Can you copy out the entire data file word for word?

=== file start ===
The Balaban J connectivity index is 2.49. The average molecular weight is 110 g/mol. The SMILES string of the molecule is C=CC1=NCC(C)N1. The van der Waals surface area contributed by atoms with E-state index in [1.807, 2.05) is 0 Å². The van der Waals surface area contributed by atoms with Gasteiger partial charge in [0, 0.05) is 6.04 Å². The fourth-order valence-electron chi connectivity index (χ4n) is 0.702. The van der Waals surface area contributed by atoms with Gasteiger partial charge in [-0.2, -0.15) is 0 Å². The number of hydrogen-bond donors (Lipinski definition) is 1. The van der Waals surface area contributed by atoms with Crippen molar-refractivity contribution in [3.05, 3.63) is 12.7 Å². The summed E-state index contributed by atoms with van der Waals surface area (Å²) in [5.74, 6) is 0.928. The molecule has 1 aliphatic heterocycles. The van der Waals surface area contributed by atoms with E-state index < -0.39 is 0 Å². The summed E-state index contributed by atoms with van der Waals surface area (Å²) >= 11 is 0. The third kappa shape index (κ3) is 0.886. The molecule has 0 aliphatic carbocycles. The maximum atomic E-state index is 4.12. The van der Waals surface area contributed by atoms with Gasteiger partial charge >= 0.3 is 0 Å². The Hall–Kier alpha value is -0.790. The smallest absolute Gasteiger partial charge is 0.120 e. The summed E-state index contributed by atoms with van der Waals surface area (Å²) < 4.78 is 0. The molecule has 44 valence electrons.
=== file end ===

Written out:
The Balaban J connectivity index is 2.49. The average molecular weight is 110 g/mol. The SMILES string of the molecule is C=CC1=NCC(C)N1. The van der Waals surface area contributed by atoms with E-state index in [1.807, 2.05) is 0 Å². The van der Waals surface area contributed by atoms with Gasteiger partial charge in [0, 0.05) is 6.04 Å². The fourth-order valence-electron chi connectivity index (χ4n) is 0.702. The van der Waals surface area contributed by atoms with Gasteiger partial charge in [-0.2, -0.15) is 0 Å². The number of hydrogen-bond donors (Lipinski definition) is 1. The van der Waals surface area contributed by atoms with Crippen molar-refractivity contribution in [3.05, 3.63) is 12.7 Å². The summed E-state index contributed by atoms with van der Waals surface area (Å²) in [5.74, 6) is 0.928. The molecule has 1 aliphatic heterocycles. The van der Waals surface area contributed by atoms with E-state index < -0.39 is 0 Å². The summed E-state index contributed by atoms with van der Waals surface area (Å²) >= 11 is 0. The third kappa shape index (κ3) is 0.886. The molecule has 0 aliphatic carbocycles. The maximum atomic E-state index is 4.12. The van der Waals surface area contributed by atoms with Gasteiger partial charge >= 0.3 is 0 Å². The Hall–Kier alpha value is -0.790. The smallest absolute Gasteiger partial charge is 0.120 e. The summed E-state index contributed by atoms with van der Waals surface area (Å²) < 4.78 is 0. The molecule has 44 valence electrons.